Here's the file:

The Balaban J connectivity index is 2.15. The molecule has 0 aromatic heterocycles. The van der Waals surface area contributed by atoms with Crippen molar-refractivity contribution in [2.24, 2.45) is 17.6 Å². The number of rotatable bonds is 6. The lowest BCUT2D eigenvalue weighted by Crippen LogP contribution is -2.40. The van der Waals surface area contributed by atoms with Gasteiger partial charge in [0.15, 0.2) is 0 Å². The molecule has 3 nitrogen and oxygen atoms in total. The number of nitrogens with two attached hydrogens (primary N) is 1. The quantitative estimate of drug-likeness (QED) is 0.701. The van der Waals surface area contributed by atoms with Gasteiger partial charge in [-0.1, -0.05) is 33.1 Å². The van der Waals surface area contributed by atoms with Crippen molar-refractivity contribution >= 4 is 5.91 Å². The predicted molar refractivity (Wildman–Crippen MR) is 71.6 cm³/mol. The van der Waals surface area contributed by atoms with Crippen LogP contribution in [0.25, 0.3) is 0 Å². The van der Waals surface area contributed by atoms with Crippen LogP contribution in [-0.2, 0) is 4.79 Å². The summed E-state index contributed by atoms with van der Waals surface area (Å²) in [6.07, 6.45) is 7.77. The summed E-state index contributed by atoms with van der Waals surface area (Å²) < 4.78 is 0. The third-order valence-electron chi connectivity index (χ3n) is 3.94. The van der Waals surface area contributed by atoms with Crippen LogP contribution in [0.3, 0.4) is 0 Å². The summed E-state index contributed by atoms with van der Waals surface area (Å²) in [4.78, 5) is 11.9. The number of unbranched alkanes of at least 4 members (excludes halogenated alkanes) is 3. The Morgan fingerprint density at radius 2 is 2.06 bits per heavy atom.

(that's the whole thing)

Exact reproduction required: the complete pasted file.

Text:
The Balaban J connectivity index is 2.15. The molecule has 0 aromatic heterocycles. The van der Waals surface area contributed by atoms with Crippen molar-refractivity contribution in [2.24, 2.45) is 17.6 Å². The number of rotatable bonds is 6. The lowest BCUT2D eigenvalue weighted by Crippen LogP contribution is -2.40. The van der Waals surface area contributed by atoms with Gasteiger partial charge in [0.15, 0.2) is 0 Å². The molecule has 3 nitrogen and oxygen atoms in total. The number of nitrogens with two attached hydrogens (primary N) is 1. The quantitative estimate of drug-likeness (QED) is 0.701. The van der Waals surface area contributed by atoms with Gasteiger partial charge in [-0.1, -0.05) is 33.1 Å². The van der Waals surface area contributed by atoms with Crippen molar-refractivity contribution >= 4 is 5.91 Å². The predicted molar refractivity (Wildman–Crippen MR) is 71.6 cm³/mol. The van der Waals surface area contributed by atoms with Crippen LogP contribution in [0.25, 0.3) is 0 Å². The van der Waals surface area contributed by atoms with Crippen LogP contribution in [-0.2, 0) is 4.79 Å². The summed E-state index contributed by atoms with van der Waals surface area (Å²) in [6.07, 6.45) is 7.77. The summed E-state index contributed by atoms with van der Waals surface area (Å²) < 4.78 is 0. The third-order valence-electron chi connectivity index (χ3n) is 3.94. The van der Waals surface area contributed by atoms with Crippen LogP contribution in [0.3, 0.4) is 0 Å². The summed E-state index contributed by atoms with van der Waals surface area (Å²) in [4.78, 5) is 11.9. The number of unbranched alkanes of at least 4 members (excludes halogenated alkanes) is 3. The Morgan fingerprint density at radius 2 is 2.06 bits per heavy atom.